With beds for £1 ($1.55) and lip-smacking food for less than that, Cambodia is so cheap you often feel guilty for paying so little. Where once travellers often feared to tread, Cambodia is now very much on the Southeast Asia travel scene, particularly amongst school leavers, backpackers and, increasingly, holidaymakers looking for five-star luxury without the price tag. Check out the De La Paix hotel (now Park Hyatt Siem Reap) – their rich wood interiors, in-room iPod docks and free WiFi access for about £250 (double room) a night is about as far away from a grimey hostel as possible, and not painfully priced for the topnotch service they provide. It’s also ten minutes down the road from the world famous Angkor Wat Archaeological Park – you can’t leave Cambodia without visiting the site, preferrably at dawn to watch the sun rise behind Angkor Wat temple itself, a soothing and spectacular experience. Entry to this UNESCO world heritage site can cost as little as £3, although we recommend a multi-day ticket – there are just too many temples to squeeze into one day and once the midday sun hits you’ll want to take shade, or find some seriously strong air-conditioning.
Unspoilt and undeveloped, despite its rise in popularity in the last few years, Vietnam is still super cheap, as well as a beautiful country. You can easily get by on £5 a day, including a guest house, local food, transport and a bit of drinking – a pint of Vietnam’s most popular brew, Bia Hoi, costs as little as 50p. Hanoi, the former headquarters of French Indochina and then the administrative centre of communist North Vietnam, was declared the country’s official captial in 1976 after reunification of this deeply divided nation began. It retains much of it’s French flavour; you’ll find some great patisseries producing croissants that rival Paris’s finest right next door to an authentic pho noodle soup shack. Hanoi’s Old Quarter, around Hoan Kiem Lake, is the best place to soak up some of the city’s post-colonial charm – it’s also a rare oasis of calm in this otherwise chaotic city, where locals go every morning at sunrise to practice tai chi. Experience Vietnamese rural life and see for yourself the lush, green rice terraces in and around the former French mountain resort of Da Lat in the central highlands. The city is somewhat overrun with tourists (it’s the main departure point for a lot of ‘Easy Rider‘ motorcycle tours) but the flower farms, local tofu factories, cashew nut plantations, and of course the iconic rice terraces are worth stopping by to take a look, before speeding on along the coast southwards to Ho Chi Minh City.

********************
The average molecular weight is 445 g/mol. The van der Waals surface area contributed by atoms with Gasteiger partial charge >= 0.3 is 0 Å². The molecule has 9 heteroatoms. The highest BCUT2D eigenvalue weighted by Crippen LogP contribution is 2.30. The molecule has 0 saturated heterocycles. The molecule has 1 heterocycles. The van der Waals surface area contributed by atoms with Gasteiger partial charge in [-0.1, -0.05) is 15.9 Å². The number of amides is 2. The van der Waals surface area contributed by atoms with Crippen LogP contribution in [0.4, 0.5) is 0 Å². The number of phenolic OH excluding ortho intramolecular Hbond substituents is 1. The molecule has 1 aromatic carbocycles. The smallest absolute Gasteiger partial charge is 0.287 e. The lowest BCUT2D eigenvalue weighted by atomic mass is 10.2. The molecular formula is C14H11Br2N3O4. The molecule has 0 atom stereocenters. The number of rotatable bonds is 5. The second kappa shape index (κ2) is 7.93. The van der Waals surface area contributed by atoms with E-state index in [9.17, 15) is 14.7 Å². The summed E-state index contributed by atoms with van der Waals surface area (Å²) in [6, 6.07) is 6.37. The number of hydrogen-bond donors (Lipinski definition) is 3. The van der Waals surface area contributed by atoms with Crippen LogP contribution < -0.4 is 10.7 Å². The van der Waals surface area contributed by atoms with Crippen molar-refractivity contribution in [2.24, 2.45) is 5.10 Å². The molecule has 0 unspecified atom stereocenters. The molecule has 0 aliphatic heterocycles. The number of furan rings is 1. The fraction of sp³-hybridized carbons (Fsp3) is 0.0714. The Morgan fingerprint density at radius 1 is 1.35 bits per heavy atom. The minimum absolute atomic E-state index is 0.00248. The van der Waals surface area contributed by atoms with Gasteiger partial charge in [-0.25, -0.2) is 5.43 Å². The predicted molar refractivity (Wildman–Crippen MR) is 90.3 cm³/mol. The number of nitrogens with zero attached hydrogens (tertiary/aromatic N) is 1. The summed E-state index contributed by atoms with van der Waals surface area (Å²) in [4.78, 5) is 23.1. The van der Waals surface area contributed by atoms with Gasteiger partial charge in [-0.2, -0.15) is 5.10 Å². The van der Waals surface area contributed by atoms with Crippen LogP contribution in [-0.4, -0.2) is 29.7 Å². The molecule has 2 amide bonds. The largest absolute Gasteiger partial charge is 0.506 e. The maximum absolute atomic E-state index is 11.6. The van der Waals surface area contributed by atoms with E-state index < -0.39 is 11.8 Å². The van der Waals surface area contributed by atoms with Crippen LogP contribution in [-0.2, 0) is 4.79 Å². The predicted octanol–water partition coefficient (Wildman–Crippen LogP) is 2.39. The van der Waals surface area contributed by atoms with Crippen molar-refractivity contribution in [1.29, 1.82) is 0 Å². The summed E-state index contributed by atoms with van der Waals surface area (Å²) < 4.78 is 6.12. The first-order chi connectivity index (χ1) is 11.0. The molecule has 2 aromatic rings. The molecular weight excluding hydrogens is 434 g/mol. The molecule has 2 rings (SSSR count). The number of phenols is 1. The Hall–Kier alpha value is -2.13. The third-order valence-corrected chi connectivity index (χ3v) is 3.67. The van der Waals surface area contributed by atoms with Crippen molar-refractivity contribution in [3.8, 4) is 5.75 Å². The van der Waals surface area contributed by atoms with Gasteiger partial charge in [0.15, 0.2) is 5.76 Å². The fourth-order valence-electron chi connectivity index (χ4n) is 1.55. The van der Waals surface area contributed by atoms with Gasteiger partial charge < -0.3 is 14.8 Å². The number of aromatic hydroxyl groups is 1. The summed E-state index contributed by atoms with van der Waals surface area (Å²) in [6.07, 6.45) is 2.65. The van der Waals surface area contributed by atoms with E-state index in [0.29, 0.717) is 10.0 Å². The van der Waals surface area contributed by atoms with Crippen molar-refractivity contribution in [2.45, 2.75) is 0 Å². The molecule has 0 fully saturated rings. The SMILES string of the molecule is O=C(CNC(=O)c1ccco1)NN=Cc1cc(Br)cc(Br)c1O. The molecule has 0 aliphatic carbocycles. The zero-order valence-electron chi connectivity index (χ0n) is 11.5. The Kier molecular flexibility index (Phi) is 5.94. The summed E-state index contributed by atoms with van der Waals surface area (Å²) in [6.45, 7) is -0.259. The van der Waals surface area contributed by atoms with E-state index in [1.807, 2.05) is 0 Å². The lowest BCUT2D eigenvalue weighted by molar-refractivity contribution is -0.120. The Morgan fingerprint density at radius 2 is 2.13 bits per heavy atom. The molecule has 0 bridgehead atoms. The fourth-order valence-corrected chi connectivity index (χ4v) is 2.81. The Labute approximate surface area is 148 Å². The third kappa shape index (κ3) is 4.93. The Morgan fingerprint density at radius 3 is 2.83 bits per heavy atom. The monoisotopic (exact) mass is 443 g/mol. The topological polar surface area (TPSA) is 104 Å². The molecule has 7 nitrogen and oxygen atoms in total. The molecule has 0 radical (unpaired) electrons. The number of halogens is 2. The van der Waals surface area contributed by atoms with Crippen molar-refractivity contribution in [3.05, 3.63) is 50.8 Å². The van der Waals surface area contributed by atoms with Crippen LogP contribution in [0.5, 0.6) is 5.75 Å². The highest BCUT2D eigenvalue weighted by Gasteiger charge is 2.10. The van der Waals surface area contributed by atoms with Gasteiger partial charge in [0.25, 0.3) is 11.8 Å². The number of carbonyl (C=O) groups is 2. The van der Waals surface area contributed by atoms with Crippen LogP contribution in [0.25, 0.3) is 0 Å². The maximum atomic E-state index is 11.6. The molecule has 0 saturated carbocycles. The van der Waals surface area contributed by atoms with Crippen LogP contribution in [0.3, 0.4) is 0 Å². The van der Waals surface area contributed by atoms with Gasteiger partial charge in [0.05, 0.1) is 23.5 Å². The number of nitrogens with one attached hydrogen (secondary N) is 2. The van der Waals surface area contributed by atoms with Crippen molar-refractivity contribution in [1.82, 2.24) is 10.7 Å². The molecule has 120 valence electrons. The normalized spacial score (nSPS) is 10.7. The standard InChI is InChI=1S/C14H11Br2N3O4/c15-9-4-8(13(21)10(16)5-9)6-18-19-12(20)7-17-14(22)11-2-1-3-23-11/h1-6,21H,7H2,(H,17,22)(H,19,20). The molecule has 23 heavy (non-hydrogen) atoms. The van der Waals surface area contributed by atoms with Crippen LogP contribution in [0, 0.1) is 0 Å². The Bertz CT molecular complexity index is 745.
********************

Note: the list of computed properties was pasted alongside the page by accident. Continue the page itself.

A spending spree in Mumbai‘s designer shops and a stay in an international hotel in Delhi is going to cost you as much as it would in Dubai, but away from these enclaves the cost of living is ridiculously low. Even if you travel first class on the trains (the Rajdhani or the Shatabdi Express are the most comfortable to travel on, being fully air-conditioned with meals included in the ticket price) and take taxis everywhere, you’ll be hard pressed to spend a lot of money here and it’s possible to live like a raj on just £15 (about 1,500 rupees) a day. India is the seventh largest country in the world, so unless you’re planning an incredible six month sojourn, it pays to plan which of the country’s 29 states you want to visit. Head to western India to Rajasthan for an assault of the senses in the state capital, the Pink City, Jaipur, or kick back on the white sands of Kerala in southern India. You can’t fly all that way without seeing possibly the most famous tomb in the world, the Taj Mahal, in Agra, northern India – just don’t go on a Friday, it’s closed. And don’t worry about Delhi belly, you’ll find some of India’s best street food here in the capital, particularly in the narrow streets and bustling boulevards around Connaught Place in the centre of town. Pick your stall wisely – make sure they look clean and if they’re busy it usually means the food is fresh, but it’s still a good idea to pack the Immodium, just in case.